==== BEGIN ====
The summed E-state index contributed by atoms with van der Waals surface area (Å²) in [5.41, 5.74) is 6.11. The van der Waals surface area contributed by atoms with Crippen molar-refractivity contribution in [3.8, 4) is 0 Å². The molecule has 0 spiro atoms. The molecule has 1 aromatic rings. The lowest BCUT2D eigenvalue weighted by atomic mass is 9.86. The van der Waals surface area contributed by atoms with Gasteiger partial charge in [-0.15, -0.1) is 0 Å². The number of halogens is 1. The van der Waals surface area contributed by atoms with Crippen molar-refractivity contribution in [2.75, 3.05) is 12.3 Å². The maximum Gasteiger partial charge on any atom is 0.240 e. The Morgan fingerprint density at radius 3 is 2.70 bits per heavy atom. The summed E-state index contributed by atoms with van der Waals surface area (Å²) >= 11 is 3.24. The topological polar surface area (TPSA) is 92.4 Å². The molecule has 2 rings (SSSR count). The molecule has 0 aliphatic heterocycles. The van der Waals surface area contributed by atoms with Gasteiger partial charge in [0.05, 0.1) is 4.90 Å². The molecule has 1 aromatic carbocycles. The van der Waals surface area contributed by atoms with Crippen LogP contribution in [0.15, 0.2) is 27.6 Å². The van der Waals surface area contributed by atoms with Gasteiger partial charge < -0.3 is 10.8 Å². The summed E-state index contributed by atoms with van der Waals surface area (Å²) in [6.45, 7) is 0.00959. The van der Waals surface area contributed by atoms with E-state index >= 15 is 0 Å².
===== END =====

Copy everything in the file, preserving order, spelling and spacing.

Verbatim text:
The summed E-state index contributed by atoms with van der Waals surface area (Å²) in [5.41, 5.74) is 6.11. The van der Waals surface area contributed by atoms with Crippen molar-refractivity contribution in [3.8, 4) is 0 Å². The molecule has 0 spiro atoms. The molecule has 1 aromatic rings. The lowest BCUT2D eigenvalue weighted by atomic mass is 9.86. The van der Waals surface area contributed by atoms with Gasteiger partial charge in [-0.15, -0.1) is 0 Å². The number of halogens is 1. The van der Waals surface area contributed by atoms with Crippen molar-refractivity contribution in [2.75, 3.05) is 12.3 Å². The maximum Gasteiger partial charge on any atom is 0.240 e. The Morgan fingerprint density at radius 3 is 2.70 bits per heavy atom. The summed E-state index contributed by atoms with van der Waals surface area (Å²) >= 11 is 3.24. The topological polar surface area (TPSA) is 92.4 Å². The molecule has 2 rings (SSSR count). The molecule has 0 aliphatic heterocycles. The van der Waals surface area contributed by atoms with Gasteiger partial charge in [0.05, 0.1) is 4.90 Å². The molecule has 1 aromatic carbocycles. The van der Waals surface area contributed by atoms with Crippen LogP contribution in [0.15, 0.2) is 27.6 Å². The van der Waals surface area contributed by atoms with Gasteiger partial charge < -0.3 is 10.8 Å². The summed E-state index contributed by atoms with van der Waals surface area (Å²) in [6.45, 7) is 0.00959. The van der Waals surface area contributed by atoms with E-state index >= 15 is 0 Å².